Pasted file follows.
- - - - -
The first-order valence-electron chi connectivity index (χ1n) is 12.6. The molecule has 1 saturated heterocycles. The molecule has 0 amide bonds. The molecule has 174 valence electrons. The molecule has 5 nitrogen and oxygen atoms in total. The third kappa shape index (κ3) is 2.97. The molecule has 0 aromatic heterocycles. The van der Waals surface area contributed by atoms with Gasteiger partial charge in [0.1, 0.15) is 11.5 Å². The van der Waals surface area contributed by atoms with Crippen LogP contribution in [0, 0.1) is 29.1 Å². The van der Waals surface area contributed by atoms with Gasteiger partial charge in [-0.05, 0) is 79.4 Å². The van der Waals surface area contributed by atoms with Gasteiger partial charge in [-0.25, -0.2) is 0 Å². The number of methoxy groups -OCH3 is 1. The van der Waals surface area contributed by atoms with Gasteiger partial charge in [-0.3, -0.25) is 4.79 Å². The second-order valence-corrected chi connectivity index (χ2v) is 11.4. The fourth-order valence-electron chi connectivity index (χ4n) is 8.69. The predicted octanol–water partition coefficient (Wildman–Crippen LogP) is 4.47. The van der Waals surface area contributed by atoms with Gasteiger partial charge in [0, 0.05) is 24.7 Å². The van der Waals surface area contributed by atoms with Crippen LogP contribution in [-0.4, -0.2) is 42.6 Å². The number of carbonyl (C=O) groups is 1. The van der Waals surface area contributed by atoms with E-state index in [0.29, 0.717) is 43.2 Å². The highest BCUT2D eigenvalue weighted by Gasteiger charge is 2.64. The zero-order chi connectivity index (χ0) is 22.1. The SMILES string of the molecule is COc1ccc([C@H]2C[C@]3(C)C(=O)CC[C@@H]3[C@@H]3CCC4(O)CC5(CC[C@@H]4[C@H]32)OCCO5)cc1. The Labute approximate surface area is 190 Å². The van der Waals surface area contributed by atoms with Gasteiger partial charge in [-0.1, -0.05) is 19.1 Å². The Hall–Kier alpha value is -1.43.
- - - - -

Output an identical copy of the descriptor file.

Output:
The first-order valence-electron chi connectivity index (χ1n) is 12.6. The molecule has 1 saturated heterocycles. The molecule has 0 amide bonds. The molecule has 174 valence electrons. The molecule has 5 nitrogen and oxygen atoms in total. The third kappa shape index (κ3) is 2.97. The molecule has 0 aromatic heterocycles. The van der Waals surface area contributed by atoms with Gasteiger partial charge in [0.1, 0.15) is 11.5 Å². The van der Waals surface area contributed by atoms with Crippen LogP contribution in [0, 0.1) is 29.1 Å². The van der Waals surface area contributed by atoms with Gasteiger partial charge in [-0.05, 0) is 79.4 Å². The van der Waals surface area contributed by atoms with Gasteiger partial charge in [-0.25, -0.2) is 0 Å². The number of methoxy groups -OCH3 is 1. The van der Waals surface area contributed by atoms with Gasteiger partial charge in [-0.3, -0.25) is 4.79 Å². The second-order valence-corrected chi connectivity index (χ2v) is 11.4. The fourth-order valence-electron chi connectivity index (χ4n) is 8.69. The predicted octanol–water partition coefficient (Wildman–Crippen LogP) is 4.47. The van der Waals surface area contributed by atoms with Gasteiger partial charge in [0, 0.05) is 24.7 Å². The van der Waals surface area contributed by atoms with Crippen LogP contribution in [-0.4, -0.2) is 42.6 Å². The number of carbonyl (C=O) groups is 1. The van der Waals surface area contributed by atoms with E-state index in [0.29, 0.717) is 43.2 Å². The highest BCUT2D eigenvalue weighted by Gasteiger charge is 2.64. The zero-order chi connectivity index (χ0) is 22.1. The SMILES string of the molecule is COc1ccc([C@H]2C[C@]3(C)C(=O)CC[C@@H]3[C@@H]3CCC4(O)CC5(CC[C@@H]4[C@H]32)OCCO5)cc1. The Labute approximate surface area is 190 Å². The van der Waals surface area contributed by atoms with Gasteiger partial charge in [-0.1, -0.05) is 19.1 Å². The Hall–Kier alpha value is -1.43.